Hoover’s artwork celebrates fishing ancestry, fish runs

Mixed media exhibit “Bloodline” on display through Aug. 25

Cordovan artist Rachel Hoover stands in front of her artwork and new gallery show, "Bloodline", housed at the Copper River Gallery, located within the Cordova Museum, on Friday, Aug. 3, 2018. (Photo by Emily Mesner/The Cordova Times)

The ever-changing Copper River Gallery now features six large, acrylic-on-wood panel paintings, titled “Bloodline”, created by local Cordovan artist Rachel Hoover.

Large white and black salmon stand boldly and proudly against thick wood panels, resin finish shining in the bright lights; a statement of Cordovan history and tradition.

They will be on display through Aug. 25.

Hoover, an artist and mother, currently runs a fermentation business, Darling’s Ferments. She dedicated the series to her grandmother, Barbara McAllister Hoover.

“My grandmother was such a role model for me, we became very close after I became a mother,” Hoover said. “The sparkle in her eyes and the kindness she taught me, I will never forget. I thought about her a lot while painting these pieces.”

A large square piece hung between two salmon panels showed a different scene and features a painted self-portrait.

“I wanted to add the ‘Dawn’, my mother and father’s old retired seiner, behind me, representing my parents and what they passed on to me through the bloodline,” Hoover said. “It was a very emotional, therapeutic piece to paint.”

Hoover looks up to friend and artist, Corey Smith, a contemporary American painter, sculptor and photographer who she became friends with 2003 in the snowboarding scene. She is mindful and patient in the artistic process.

“I wait till the art is bubbling in my brain so hard I gotta start painting it,” she said.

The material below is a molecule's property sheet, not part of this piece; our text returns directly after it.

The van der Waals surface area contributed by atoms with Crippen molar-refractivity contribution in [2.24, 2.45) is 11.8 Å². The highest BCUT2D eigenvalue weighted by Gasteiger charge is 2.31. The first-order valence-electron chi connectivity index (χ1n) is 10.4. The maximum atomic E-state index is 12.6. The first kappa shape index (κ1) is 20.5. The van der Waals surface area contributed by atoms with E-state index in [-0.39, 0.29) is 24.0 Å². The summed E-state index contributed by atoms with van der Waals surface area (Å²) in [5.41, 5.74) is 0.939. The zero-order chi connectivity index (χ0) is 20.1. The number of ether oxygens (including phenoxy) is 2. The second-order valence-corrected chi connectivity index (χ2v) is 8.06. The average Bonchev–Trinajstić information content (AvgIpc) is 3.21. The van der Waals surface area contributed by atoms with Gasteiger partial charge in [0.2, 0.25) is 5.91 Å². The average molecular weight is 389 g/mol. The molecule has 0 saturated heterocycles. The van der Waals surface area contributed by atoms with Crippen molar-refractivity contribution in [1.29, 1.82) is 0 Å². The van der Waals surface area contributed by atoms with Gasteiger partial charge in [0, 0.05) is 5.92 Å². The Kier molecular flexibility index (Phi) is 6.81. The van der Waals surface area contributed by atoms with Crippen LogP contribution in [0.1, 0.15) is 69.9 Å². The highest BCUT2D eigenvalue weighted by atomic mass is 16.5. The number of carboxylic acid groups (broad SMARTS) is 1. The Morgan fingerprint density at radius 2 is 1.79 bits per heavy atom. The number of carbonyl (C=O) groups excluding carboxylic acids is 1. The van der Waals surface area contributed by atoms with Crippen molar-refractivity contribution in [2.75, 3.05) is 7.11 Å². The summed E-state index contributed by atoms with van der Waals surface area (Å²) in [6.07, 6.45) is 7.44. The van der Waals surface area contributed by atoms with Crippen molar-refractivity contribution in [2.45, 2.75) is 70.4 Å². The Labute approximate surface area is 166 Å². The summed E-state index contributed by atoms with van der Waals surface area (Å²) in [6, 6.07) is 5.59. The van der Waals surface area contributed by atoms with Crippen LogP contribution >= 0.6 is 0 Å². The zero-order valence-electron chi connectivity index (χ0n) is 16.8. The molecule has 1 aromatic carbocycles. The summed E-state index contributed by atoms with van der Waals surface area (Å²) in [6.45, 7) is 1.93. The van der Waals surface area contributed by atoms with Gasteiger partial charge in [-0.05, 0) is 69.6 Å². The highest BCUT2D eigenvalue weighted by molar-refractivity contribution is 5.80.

Using mixed media speaks to her, she said.

“I always create a play list and listen to it with my headphones on and get into my zone. Once I put a layer up, I’ll sit back and let the painting start talking to me … it’s a mind opening process for sure,” Hoover said.

Hoover was born into a family of artists and fishermen of Prince William Sound and the Copper River and uses art as a way to reflect her fishing ancestry. Her children, Una, 5, and Sulho, 3, are also avid painters, she said.

“These paintings also reflect and are a celebration of our fish runs,” Hoover said in her artist statement. “May they be strong and may they return forever to feed our people and to help feed the peoples of this world. My view on life is that there are good runs and there are lesser runs. This reflects the pulse of life.”

The Copper River Gallery, located in the Cordova Museum, is open from 10 a.m. to 5 p.m. Tuesday through Friday and noon to 5 p.m. on Saturdays.

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Emily Mesner is a staff reporter and photographer for The Cordova Times. Reach her at emesner@thecordovatimes.com. Emily graduated from Central Michigan University, earning a degree in photojournalism with a cultural competency certificate. She first visited Alaska in 2016, working as a media intern for the National Park Service in Kotzebue and Denali National Park and Preserve, and has been coming back ever since. To see more photos, follow @thecordovatimes and @emilymesnerphoto on Instagram.